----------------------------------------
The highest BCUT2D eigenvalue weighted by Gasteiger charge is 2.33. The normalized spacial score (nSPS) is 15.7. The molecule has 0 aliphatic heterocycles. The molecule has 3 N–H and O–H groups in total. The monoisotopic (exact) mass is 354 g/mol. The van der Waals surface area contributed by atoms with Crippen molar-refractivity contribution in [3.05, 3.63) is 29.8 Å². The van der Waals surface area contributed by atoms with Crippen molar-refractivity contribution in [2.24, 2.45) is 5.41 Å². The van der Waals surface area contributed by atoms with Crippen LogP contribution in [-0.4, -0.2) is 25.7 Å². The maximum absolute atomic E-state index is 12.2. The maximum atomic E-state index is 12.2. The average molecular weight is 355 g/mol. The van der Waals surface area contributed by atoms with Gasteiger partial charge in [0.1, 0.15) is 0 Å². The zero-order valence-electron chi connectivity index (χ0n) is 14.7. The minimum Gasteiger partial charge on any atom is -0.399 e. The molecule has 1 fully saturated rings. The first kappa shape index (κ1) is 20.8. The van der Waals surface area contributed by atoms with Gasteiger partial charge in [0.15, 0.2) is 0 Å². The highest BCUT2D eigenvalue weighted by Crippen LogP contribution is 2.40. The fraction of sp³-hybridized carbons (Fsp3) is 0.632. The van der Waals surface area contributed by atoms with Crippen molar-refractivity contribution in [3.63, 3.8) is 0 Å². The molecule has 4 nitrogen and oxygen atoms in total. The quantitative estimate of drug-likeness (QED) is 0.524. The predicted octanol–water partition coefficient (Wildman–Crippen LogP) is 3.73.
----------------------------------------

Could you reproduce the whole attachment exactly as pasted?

The highest BCUT2D eigenvalue weighted by Gasteiger charge is 2.33. The normalized spacial score (nSPS) is 15.7. The molecule has 0 aliphatic heterocycles. The molecule has 3 N–H and O–H groups in total. The monoisotopic (exact) mass is 354 g/mol. The van der Waals surface area contributed by atoms with Crippen molar-refractivity contribution in [3.05, 3.63) is 29.8 Å². The van der Waals surface area contributed by atoms with Crippen molar-refractivity contribution in [2.24, 2.45) is 5.41 Å². The van der Waals surface area contributed by atoms with Crippen LogP contribution in [-0.4, -0.2) is 25.7 Å². The maximum absolute atomic E-state index is 12.2. The maximum atomic E-state index is 12.2. The average molecular weight is 355 g/mol. The van der Waals surface area contributed by atoms with Gasteiger partial charge in [0.1, 0.15) is 0 Å². The zero-order valence-electron chi connectivity index (χ0n) is 14.7. The minimum Gasteiger partial charge on any atom is -0.399 e. The molecule has 1 fully saturated rings. The first kappa shape index (κ1) is 20.8. The van der Waals surface area contributed by atoms with Gasteiger partial charge in [0.15, 0.2) is 0 Å². The highest BCUT2D eigenvalue weighted by Crippen LogP contribution is 2.40. The fraction of sp³-hybridized carbons (Fsp3) is 0.632. The van der Waals surface area contributed by atoms with Crippen molar-refractivity contribution in [3.63, 3.8) is 0 Å². The molecule has 4 nitrogen and oxygen atoms in total. The quantitative estimate of drug-likeness (QED) is 0.524. The predicted octanol–water partition coefficient (Wildman–Crippen LogP) is 3.73.